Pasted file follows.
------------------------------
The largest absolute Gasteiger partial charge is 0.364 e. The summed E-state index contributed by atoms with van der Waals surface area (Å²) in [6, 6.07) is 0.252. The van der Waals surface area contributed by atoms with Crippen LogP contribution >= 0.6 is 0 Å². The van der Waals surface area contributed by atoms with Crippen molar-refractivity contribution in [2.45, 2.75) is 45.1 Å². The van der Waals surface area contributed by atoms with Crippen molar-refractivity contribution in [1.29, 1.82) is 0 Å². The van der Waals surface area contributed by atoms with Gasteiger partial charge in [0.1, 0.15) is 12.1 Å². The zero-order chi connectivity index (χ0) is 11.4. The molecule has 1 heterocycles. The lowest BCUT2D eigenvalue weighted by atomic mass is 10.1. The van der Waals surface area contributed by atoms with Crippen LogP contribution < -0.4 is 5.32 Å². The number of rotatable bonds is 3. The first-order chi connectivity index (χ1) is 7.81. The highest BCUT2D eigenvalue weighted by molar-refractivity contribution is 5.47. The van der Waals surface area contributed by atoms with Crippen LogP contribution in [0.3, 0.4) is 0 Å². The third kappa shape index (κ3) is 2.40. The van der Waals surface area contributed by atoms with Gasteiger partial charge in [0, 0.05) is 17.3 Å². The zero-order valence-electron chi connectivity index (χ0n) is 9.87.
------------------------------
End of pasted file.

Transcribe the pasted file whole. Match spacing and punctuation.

The largest absolute Gasteiger partial charge is 0.364 e. The summed E-state index contributed by atoms with van der Waals surface area (Å²) in [6, 6.07) is 0.252. The van der Waals surface area contributed by atoms with Crippen LogP contribution >= 0.6 is 0 Å². The van der Waals surface area contributed by atoms with Crippen molar-refractivity contribution in [2.45, 2.75) is 45.1 Å². The van der Waals surface area contributed by atoms with Crippen molar-refractivity contribution in [1.29, 1.82) is 0 Å². The van der Waals surface area contributed by atoms with Gasteiger partial charge in [0.1, 0.15) is 12.1 Å². The zero-order chi connectivity index (χ0) is 11.4. The molecule has 1 heterocycles. The lowest BCUT2D eigenvalue weighted by atomic mass is 10.1. The van der Waals surface area contributed by atoms with Crippen LogP contribution < -0.4 is 5.32 Å². The number of rotatable bonds is 3. The first-order chi connectivity index (χ1) is 7.81. The highest BCUT2D eigenvalue weighted by molar-refractivity contribution is 5.47. The van der Waals surface area contributed by atoms with Crippen LogP contribution in [0.3, 0.4) is 0 Å². The third kappa shape index (κ3) is 2.40. The van der Waals surface area contributed by atoms with Gasteiger partial charge in [0, 0.05) is 17.3 Å². The zero-order valence-electron chi connectivity index (χ0n) is 9.87.